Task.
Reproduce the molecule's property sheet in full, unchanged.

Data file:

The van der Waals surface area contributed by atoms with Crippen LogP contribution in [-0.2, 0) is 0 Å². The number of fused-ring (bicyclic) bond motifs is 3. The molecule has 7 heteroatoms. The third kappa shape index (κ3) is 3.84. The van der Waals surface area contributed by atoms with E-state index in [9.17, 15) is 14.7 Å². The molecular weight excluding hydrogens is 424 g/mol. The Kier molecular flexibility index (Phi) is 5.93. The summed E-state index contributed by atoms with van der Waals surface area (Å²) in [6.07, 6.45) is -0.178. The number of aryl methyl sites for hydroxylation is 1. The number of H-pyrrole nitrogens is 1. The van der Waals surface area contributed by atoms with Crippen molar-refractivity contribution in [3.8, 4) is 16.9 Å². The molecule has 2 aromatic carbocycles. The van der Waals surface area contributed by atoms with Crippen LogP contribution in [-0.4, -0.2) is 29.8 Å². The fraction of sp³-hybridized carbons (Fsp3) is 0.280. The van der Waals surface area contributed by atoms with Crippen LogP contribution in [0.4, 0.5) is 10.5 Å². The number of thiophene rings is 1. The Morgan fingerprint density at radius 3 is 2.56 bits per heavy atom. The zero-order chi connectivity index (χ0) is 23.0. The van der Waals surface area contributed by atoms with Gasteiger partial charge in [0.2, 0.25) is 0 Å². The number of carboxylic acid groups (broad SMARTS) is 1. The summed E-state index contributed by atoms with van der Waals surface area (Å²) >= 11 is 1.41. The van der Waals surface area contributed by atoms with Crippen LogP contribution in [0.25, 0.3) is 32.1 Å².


The van der Waals surface area contributed by atoms with Crippen LogP contribution in [-0.2, 0) is 0 Å². The number of fused-ring (bicyclic) bond motifs is 3. The molecule has 7 heteroatoms. The third kappa shape index (κ3) is 3.84. The van der Waals surface area contributed by atoms with E-state index in [9.17, 15) is 14.7 Å². The molecular weight excluding hydrogens is 424 g/mol. The Kier molecular flexibility index (Phi) is 5.93. The summed E-state index contributed by atoms with van der Waals surface area (Å²) in [6.07, 6.45) is -0.178. The number of aryl methyl sites for hydroxylation is 1. The number of H-pyrrole nitrogens is 1. The van der Waals surface area contributed by atoms with Crippen molar-refractivity contribution in [3.8, 4) is 16.9 Å². The molecule has 2 aromatic carbocycles. The van der Waals surface area contributed by atoms with Crippen LogP contribution in [-0.4, -0.2) is 29.8 Å². The fraction of sp³-hybridized carbons (Fsp3) is 0.280. The van der Waals surface area contributed by atoms with Crippen LogP contribution in [0.4, 0.5) is 10.5 Å². The number of thiophene rings is 1. The Morgan fingerprint density at radius 3 is 2.56 bits per heavy atom. The zero-order chi connectivity index (χ0) is 23.0. The van der Waals surface area contributed by atoms with Gasteiger partial charge in [0.2, 0.25) is 0 Å². The number of carboxylic acid groups (broad SMARTS) is 1. The summed E-state index contributed by atoms with van der Waals surface area (Å²) >= 11 is 1.41. The van der Waals surface area contributed by atoms with Crippen LogP contribution in [0.25, 0.3) is 32.1 Å².